The universe of possible useful pieces of loot in GA is too small. It's exacerbated by the fact that the sole way of progression available, vertical progression to higher bonuses, caps out at 21% with an exponentially lower chance of getting loot of higher qualities once you get above the base 10%-ish. Boring, linear vertical progression with no horizontal opportunities is not fun. If I know what I want and feel like I'm just waiting for the random number generator to swing my way, I'm having less fun than if there is a reasonable chance I may find something cool that I hadn't considered.

The number of useful pieces of loot that you can possibly find starts out small and only gets smaller. Because GA is skill-based, players set their skill specs in stone and know exactly what they want to make it work optimally. Because gear is primarily vertical in variety, the player knows exactly what he needs at any given time for his spec if he has even a minimal knowledge of how the game works. there is no chance of a serendipitous drop--only for drops that either give the player a "finally" feeling, or drops that are useless to the player.

You only get loot in GA when you win missions or PvP matches. In PvP, particularly, your chance of victory is largely dependent on the skill level of the rest of your team. Only the top 5% (or less) of players can carry any team to victory—and even they can’t successfully do it every game they’d like to.

Global Agenda’s loot system is a boring, naked time-sink. The best that can be said of it is that it provides an object lesson in how not to design a loot system.

Thursday, February 3, 2011

Games From the Ground Up: Introduction

(In this series, I plan on writing a series of short posts about what I believe to be the basic features and motivations of videogames. Why do we play? Why are we looked down upon by many for playing? I’m going to try from the ground up to describe my theories of the basics of gaming. I look forward to hearing your reactions and discussing these topics further.)

When you play a game and enjoy it, you are allowing yourself to be fooled. You let the game hook itself into those basic parts of what makes you human. Games are pattern-recognition porn, pretty/shiny pictures, and reward addiction mechanisms.

Games draw you in with interesting metaphors. For the typical gamer market (18-30 year-old males), this usually involves war in some form. The metaphor drags you into a set of game mechanics that the tool-maker/tool-user in you inherently finds appealing. You quickly feel your way around this new world through whatever interface available to you much the way a newborn feels out the confines of his new body and the world around her. This innocent, real consequance-free learning is rarely afforded to adults and older children, so you immediately immerse yourself in the opportunity to indulge in pretense and leave real-world cares at the door.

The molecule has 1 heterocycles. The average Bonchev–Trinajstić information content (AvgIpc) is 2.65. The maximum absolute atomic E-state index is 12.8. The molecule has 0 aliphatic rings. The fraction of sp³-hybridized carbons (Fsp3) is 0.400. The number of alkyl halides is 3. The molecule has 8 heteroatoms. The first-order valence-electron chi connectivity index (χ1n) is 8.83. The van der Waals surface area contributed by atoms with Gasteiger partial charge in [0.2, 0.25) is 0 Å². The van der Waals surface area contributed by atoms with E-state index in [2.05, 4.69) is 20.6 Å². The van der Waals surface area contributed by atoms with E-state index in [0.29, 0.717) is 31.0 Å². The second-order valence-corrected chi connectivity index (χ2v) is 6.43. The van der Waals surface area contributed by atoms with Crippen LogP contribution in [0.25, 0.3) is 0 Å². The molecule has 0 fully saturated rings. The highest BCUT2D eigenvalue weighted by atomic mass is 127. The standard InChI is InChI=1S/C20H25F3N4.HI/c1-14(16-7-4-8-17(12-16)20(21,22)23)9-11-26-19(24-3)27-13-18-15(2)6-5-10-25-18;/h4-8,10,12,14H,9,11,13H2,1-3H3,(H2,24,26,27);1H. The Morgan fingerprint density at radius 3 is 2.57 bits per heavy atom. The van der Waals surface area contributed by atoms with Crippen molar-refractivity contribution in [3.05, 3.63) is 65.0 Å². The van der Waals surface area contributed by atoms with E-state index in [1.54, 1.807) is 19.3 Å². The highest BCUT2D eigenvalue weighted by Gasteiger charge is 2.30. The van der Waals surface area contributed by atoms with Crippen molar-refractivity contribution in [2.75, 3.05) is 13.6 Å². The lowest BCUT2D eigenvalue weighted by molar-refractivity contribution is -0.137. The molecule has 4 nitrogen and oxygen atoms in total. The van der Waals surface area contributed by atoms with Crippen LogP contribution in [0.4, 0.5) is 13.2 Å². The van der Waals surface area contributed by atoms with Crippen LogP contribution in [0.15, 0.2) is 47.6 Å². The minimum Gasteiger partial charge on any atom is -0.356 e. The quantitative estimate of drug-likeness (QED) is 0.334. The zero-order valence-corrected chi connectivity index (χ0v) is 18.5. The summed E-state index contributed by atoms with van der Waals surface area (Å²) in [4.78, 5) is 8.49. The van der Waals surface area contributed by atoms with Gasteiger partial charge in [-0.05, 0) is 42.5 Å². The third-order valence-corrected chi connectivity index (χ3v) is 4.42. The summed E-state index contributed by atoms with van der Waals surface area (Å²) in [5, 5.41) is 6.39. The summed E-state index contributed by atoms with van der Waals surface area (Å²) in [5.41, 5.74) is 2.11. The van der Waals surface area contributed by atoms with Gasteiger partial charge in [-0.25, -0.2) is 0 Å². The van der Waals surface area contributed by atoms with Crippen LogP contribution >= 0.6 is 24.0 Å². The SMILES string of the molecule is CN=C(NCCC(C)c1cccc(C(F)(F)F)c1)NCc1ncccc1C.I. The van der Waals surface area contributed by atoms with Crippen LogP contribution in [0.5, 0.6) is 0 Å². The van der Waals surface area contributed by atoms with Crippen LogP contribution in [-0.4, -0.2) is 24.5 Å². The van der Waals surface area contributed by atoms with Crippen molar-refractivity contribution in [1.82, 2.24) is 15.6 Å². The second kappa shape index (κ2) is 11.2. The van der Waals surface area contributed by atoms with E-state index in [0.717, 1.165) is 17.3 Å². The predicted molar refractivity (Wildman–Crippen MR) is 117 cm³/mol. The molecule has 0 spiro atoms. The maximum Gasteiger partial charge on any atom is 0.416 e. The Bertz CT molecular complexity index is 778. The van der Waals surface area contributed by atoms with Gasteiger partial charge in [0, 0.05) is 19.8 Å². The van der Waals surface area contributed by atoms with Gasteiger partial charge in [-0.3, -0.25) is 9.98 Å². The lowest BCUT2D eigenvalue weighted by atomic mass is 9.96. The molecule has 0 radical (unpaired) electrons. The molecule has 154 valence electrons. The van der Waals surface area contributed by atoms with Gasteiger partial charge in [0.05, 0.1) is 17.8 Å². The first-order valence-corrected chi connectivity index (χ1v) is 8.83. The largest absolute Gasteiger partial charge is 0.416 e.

Games work well when they allow you to fully buy into a self-contained system that seems meaningless on the outside. Most play in children is mimicry of the future roles they'll take on as adults. The pretense of play dissolves as the child grows older and actually has to engage in the behaviors they've been play-acting. Likewise, adults view playing most games, be they video or otherwise, as childish activities--playacting for behaviors that appear, on the surface, to be useless.

But we live in a world of useless. Most gamers live in a world of relative luxury where survival is nigh guaranteed. Entertainment, instead of being a marginal aspect of life, has graduated to a state of constant presence. Even when at work, many people spend much of their time seeking or reading about entertainment on the internet. Instead of watching television, reading, looking at pictures of your friend’s cat farm on facebook or otherwise “uselessly” passing your time, you play games instead. The interactive medium allows you to do so many interesting things that you wouldn’t be able to do otherwise, so why not engage with it?

In order to keep the player hooked into a closed system of pretense, games use the feedback loops of tool development and learning. Games are tricks—they hijack parts of your brain that commonly were applied for other survival-related purposes but now sit underused most of the time.

Next: Pattern recognition porn.

Wednesday, February 2, 2011


I played Torchlight for six or seven hours before I realized that the game is nothing but polish. The graphics are reasonable and consistant, the sound is good enough, the gameplay is quite smooth and appealing, but when scrutinized the mechanics are subpar. The problem I have with Torchlight isn’t that it is derivative; my problem is that the individual game systems are middle-of-the-road, uninteresting, and do little to cover the flawed reward-chain it is at its heart.